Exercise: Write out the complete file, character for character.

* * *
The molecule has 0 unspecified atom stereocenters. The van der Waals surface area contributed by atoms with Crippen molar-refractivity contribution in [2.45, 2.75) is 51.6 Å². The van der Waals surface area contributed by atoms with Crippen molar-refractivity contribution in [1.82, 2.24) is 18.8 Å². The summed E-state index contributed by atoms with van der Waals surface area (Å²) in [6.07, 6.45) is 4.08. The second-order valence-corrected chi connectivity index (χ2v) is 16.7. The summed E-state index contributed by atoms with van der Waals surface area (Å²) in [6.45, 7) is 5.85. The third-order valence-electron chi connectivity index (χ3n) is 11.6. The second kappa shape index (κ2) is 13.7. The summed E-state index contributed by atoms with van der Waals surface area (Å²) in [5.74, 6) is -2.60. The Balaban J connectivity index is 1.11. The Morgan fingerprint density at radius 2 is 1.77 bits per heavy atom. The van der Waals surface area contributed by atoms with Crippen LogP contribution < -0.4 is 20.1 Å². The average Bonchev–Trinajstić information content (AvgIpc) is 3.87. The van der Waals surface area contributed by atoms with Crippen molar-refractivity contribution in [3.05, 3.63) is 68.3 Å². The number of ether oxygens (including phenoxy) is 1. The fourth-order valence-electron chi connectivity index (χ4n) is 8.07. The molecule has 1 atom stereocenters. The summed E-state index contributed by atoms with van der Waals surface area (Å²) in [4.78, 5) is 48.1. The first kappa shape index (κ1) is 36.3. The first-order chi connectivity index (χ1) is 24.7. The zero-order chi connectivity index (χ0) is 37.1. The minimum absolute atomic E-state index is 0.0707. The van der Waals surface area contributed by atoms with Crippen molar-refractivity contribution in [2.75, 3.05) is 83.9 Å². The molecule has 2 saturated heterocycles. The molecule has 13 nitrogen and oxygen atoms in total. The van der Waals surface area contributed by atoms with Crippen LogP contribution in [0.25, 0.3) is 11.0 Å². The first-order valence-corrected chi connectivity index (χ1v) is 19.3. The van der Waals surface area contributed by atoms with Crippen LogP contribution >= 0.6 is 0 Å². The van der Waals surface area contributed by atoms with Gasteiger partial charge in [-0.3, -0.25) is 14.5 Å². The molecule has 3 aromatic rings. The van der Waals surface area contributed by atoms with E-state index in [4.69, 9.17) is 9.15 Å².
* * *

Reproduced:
The molecule has 0 unspecified atom stereocenters. The van der Waals surface area contributed by atoms with Crippen molar-refractivity contribution in [2.45, 2.75) is 51.6 Å². The van der Waals surface area contributed by atoms with Crippen molar-refractivity contribution in [1.82, 2.24) is 18.8 Å². The summed E-state index contributed by atoms with van der Waals surface area (Å²) in [6.07, 6.45) is 4.08. The second-order valence-corrected chi connectivity index (χ2v) is 16.7. The summed E-state index contributed by atoms with van der Waals surface area (Å²) in [6.45, 7) is 5.85. The third-order valence-electron chi connectivity index (χ3n) is 11.6. The second kappa shape index (κ2) is 13.7. The summed E-state index contributed by atoms with van der Waals surface area (Å²) in [5.74, 6) is -2.60. The Balaban J connectivity index is 1.11. The Morgan fingerprint density at radius 2 is 1.77 bits per heavy atom. The van der Waals surface area contributed by atoms with Crippen LogP contribution < -0.4 is 20.1 Å². The average Bonchev–Trinajstić information content (AvgIpc) is 3.87. The van der Waals surface area contributed by atoms with Crippen molar-refractivity contribution in [3.05, 3.63) is 68.3 Å². The number of ether oxygens (including phenoxy) is 1. The fourth-order valence-electron chi connectivity index (χ4n) is 8.07. The molecule has 1 atom stereocenters. The summed E-state index contributed by atoms with van der Waals surface area (Å²) in [4.78, 5) is 48.1. The first kappa shape index (κ1) is 36.3. The first-order chi connectivity index (χ1) is 24.7. The zero-order chi connectivity index (χ0) is 37.1. The minimum absolute atomic E-state index is 0.0707. The van der Waals surface area contributed by atoms with Crippen molar-refractivity contribution in [2.75, 3.05) is 83.9 Å². The molecule has 2 saturated heterocycles. The molecule has 13 nitrogen and oxygen atoms in total. The van der Waals surface area contributed by atoms with Crippen LogP contribution in [0.25, 0.3) is 11.0 Å². The first-order valence-corrected chi connectivity index (χ1v) is 19.3. The van der Waals surface area contributed by atoms with Crippen LogP contribution >= 0.6 is 0 Å². The van der Waals surface area contributed by atoms with Gasteiger partial charge in [-0.3, -0.25) is 14.5 Å². The molecule has 3 aromatic rings. The van der Waals surface area contributed by atoms with E-state index in [4.69, 9.17) is 9.15 Å².